5.03.2006

Tuna nicoise with some help from Trader Joe's


Tuna nicoise salad is the first thing I ever cooked for R*. He came over to my apartment for a week night dinner, so I needed some that felt fancy and fitting but would also be flash-in-the-pan fast to serve since I would be racing home from work to get my impressive dinner together. I guess the tuna salad worked since we’re still together, but I hadn't made it since.

On Sunday I decided to take a second try at making tuna nicoise salad. I wanted a light and clean-tasting dinner so that we had plenty of room for the chocolate cake desert. Since I had a busy Sunday, I wouldn’t have a lot of time to cook and I wanted to focus most of my energy on the cake.

The tuna, of course, is the main draw of tuna nicoise. Finding fresh tuna is difficult and expensive. As I did when I first made it for R*, I got the tuna at Whole Foods. Buying the lettuce, lemons, olives, potatoes, Dijon mustard and all at Whole Foods got to be a pretty pricey dinner.

This time, I had Trader Joe’s on my side. I went to TJ’s first and picked up excellent baby roma on the vine tomatoes (I usually don’t like raw tomato at all except for hand these were delcious!), Dijon mustard, some decent haricot verts, and real nicoise olives. Feeling French, I picked up some cornichons too. TJ’s did have one pack of fresh tuna left in the meat section, but it looked a bit brownish-grey. I passed. I still needed little potatoes and lemons – I had seen both at our new TJ’s in the past, but the store was packed and picked over by the time I got out of brunch.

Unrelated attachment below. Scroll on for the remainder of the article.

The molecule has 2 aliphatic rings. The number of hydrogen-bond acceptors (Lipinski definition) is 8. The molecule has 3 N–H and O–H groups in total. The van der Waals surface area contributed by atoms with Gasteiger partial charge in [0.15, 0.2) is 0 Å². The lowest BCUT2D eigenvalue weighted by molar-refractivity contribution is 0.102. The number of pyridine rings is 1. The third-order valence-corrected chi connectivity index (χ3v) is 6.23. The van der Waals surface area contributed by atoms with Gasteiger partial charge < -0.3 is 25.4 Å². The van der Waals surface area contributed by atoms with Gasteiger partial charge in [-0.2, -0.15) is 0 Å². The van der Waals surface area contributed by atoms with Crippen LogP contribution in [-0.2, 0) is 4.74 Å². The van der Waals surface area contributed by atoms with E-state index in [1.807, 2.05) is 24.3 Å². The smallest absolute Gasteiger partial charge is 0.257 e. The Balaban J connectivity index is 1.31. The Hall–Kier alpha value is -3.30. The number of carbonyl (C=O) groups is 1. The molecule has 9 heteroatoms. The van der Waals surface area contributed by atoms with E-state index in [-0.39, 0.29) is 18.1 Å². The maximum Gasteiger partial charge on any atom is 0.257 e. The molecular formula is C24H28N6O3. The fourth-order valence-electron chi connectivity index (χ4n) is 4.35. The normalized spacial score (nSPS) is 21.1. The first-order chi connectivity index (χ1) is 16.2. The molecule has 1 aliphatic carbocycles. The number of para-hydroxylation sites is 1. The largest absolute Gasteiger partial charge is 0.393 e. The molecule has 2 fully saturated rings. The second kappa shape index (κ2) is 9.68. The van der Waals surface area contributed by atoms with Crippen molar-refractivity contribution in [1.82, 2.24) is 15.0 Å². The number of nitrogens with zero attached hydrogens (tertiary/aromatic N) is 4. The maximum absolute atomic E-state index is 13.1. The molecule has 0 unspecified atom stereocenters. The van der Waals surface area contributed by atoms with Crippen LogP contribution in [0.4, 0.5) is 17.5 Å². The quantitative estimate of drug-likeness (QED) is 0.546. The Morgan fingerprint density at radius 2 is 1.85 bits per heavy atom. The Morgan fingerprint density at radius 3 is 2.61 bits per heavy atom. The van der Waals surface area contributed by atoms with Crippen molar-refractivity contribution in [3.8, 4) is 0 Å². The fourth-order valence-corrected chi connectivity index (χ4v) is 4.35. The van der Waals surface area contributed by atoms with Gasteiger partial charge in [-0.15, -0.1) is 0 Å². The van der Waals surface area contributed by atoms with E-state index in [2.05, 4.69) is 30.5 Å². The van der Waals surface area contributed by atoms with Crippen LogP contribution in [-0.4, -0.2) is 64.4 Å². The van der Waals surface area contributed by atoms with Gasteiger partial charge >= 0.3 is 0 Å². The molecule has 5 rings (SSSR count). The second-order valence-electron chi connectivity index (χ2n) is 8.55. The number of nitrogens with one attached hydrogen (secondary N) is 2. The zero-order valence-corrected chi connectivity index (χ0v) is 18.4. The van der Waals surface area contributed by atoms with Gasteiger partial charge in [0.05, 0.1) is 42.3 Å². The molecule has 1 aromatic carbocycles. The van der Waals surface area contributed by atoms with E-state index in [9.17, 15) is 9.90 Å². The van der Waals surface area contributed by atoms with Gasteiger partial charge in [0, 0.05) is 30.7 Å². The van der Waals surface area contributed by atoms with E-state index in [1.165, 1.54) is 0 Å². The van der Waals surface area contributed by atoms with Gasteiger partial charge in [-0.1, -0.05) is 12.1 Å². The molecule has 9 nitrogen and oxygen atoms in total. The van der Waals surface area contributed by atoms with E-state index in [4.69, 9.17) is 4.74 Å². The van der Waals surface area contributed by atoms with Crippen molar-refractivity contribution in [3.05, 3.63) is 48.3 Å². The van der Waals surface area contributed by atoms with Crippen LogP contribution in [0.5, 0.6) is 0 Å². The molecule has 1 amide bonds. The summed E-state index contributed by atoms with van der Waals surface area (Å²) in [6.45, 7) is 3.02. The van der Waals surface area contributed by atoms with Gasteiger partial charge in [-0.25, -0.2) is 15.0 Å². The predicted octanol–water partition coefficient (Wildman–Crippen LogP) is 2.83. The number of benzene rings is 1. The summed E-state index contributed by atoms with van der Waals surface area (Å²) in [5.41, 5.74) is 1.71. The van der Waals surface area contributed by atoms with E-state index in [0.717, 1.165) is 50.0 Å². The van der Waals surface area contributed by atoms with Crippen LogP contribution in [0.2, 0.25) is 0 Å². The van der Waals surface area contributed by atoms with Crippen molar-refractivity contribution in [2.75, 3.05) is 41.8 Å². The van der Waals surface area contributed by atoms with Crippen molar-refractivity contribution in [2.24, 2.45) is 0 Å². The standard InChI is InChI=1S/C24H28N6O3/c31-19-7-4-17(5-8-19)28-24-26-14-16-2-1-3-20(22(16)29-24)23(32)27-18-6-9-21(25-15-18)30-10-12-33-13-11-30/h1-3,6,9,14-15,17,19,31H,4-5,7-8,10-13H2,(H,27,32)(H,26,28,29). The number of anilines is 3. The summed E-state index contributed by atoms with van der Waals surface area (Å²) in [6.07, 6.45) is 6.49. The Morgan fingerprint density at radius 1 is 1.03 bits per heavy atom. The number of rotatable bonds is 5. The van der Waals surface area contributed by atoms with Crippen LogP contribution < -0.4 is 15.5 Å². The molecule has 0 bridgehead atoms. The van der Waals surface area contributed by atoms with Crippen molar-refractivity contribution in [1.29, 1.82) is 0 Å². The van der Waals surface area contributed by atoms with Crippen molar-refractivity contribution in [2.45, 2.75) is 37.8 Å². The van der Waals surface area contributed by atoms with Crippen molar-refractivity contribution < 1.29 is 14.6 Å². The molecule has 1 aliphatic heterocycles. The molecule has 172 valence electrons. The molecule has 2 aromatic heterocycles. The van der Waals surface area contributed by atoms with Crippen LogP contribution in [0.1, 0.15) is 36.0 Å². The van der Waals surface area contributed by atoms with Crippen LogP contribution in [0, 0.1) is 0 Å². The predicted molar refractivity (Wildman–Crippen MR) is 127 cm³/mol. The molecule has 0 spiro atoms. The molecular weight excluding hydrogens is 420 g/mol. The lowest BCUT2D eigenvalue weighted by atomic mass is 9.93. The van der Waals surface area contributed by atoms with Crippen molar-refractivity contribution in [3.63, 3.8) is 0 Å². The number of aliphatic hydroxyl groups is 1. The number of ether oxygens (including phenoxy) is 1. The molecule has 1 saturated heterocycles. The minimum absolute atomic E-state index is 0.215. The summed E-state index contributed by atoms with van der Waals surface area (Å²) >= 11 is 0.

No worries. While waiting in the long but fast-moving line at Trader Joe’s, I figured out what else I needed. With Whole Foods right down 14th Street, I could get a great price on some parts of my salad from Trader Joe’s and then pick up the rest at Whole Foods. I ran through Whole Foods to get $25 fresh tuna, a bag of baby fingerling potatoes and a bag of organic lemons and got back in another line, feeling slightly weird about having three Trader Joe’s bags.

Nearly every subway to Brooklyn was out on Sunday, but I eventually found a cab home. I got in my apartment and got right to work blanching the haricot verts and boiling the potatoes and eggs. I got all the vegetables in the fridge and freezer, secret weapon of super cold salad construction, and got to work on the chocolate souffle cake. Our guest arrived just as I popped the cake into the oven.

We put our big platter out on the island and the three of us had fun art-directing and assembling our salad while the tuna seared away. By dredging the potatoes and haricot verts through the dressing before adding them to the salad, we made sure the whole salad was flavored with the dressing without drowning the fragile farmer's market greens.

Some notes I’ll remember when I make a tuna nicoise next time:
-- Take the hard boiled eggs out of the water faster, so they don't get that ugly dark edge around the yolks.
-- If you leave the olives in the freezer too long, they freeze rock solid.
-- There’s a lot of pit and not so much meat in TJ’s nicoise olive. Research olive options. If you don’t use nicoise olive, is a nicoise salad still nicoise?
-- There’s something so great about Hellman’s mayonnaise and the tuna. Instead of hiding the jar on the floor, I’ll incorporate mayo right into the design of the salad. Maybe some dollops on top of the eggs.
-- Some of the other recipes I’ve seen incorporate fresh herbs like chervil and tarragon. This could add some fun spark to the salad, but I wonder if it would break the great saline/clean/refreshing taste from just the tuna, olives and a little Dijon.

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